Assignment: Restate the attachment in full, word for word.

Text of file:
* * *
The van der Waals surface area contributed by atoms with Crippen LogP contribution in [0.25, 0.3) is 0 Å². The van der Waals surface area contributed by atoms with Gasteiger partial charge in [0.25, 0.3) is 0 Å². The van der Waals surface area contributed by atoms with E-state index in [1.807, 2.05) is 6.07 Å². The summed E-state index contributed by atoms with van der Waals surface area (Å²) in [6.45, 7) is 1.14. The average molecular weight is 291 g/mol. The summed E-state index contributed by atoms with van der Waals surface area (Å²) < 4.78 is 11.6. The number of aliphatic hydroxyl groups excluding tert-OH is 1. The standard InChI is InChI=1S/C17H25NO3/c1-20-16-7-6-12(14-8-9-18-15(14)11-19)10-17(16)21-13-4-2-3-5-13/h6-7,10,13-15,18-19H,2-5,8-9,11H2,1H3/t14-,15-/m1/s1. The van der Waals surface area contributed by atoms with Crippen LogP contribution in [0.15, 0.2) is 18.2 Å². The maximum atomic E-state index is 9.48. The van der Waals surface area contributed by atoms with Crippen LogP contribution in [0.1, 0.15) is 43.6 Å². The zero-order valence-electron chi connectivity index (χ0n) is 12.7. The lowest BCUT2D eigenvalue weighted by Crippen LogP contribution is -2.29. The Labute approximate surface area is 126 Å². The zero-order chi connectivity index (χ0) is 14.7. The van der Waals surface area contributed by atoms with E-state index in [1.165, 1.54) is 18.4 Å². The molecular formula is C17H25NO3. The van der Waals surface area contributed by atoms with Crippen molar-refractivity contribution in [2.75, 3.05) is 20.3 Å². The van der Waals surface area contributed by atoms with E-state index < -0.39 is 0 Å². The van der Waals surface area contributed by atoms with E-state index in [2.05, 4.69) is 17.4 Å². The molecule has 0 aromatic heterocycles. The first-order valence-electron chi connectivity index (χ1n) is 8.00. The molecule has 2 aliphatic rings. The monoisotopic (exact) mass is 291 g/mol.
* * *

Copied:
The van der Waals surface area contributed by atoms with Crippen LogP contribution in [0.25, 0.3) is 0 Å². The van der Waals surface area contributed by atoms with Gasteiger partial charge in [0.25, 0.3) is 0 Å². The van der Waals surface area contributed by atoms with E-state index in [1.807, 2.05) is 6.07 Å². The summed E-state index contributed by atoms with van der Waals surface area (Å²) in [6.45, 7) is 1.14. The average molecular weight is 291 g/mol. The summed E-state index contributed by atoms with van der Waals surface area (Å²) < 4.78 is 11.6. The number of aliphatic hydroxyl groups excluding tert-OH is 1. The standard InChI is InChI=1S/C17H25NO3/c1-20-16-7-6-12(14-8-9-18-15(14)11-19)10-17(16)21-13-4-2-3-5-13/h6-7,10,13-15,18-19H,2-5,8-9,11H2,1H3/t14-,15-/m1/s1. The van der Waals surface area contributed by atoms with Crippen LogP contribution in [0.15, 0.2) is 18.2 Å². The maximum atomic E-state index is 9.48. The van der Waals surface area contributed by atoms with Crippen LogP contribution in [0.1, 0.15) is 43.6 Å². The zero-order valence-electron chi connectivity index (χ0n) is 12.7. The lowest BCUT2D eigenvalue weighted by Crippen LogP contribution is -2.29. The Labute approximate surface area is 126 Å². The zero-order chi connectivity index (χ0) is 14.7. The van der Waals surface area contributed by atoms with E-state index in [1.165, 1.54) is 18.4 Å². The molecular formula is C17H25NO3. The van der Waals surface area contributed by atoms with Crippen molar-refractivity contribution in [2.75, 3.05) is 20.3 Å². The van der Waals surface area contributed by atoms with E-state index < -0.39 is 0 Å². The van der Waals surface area contributed by atoms with E-state index in [2.05, 4.69) is 17.4 Å². The molecule has 0 aromatic heterocycles. The first-order valence-electron chi connectivity index (χ1n) is 8.00. The molecule has 2 aliphatic rings. The monoisotopic (exact) mass is 291 g/mol.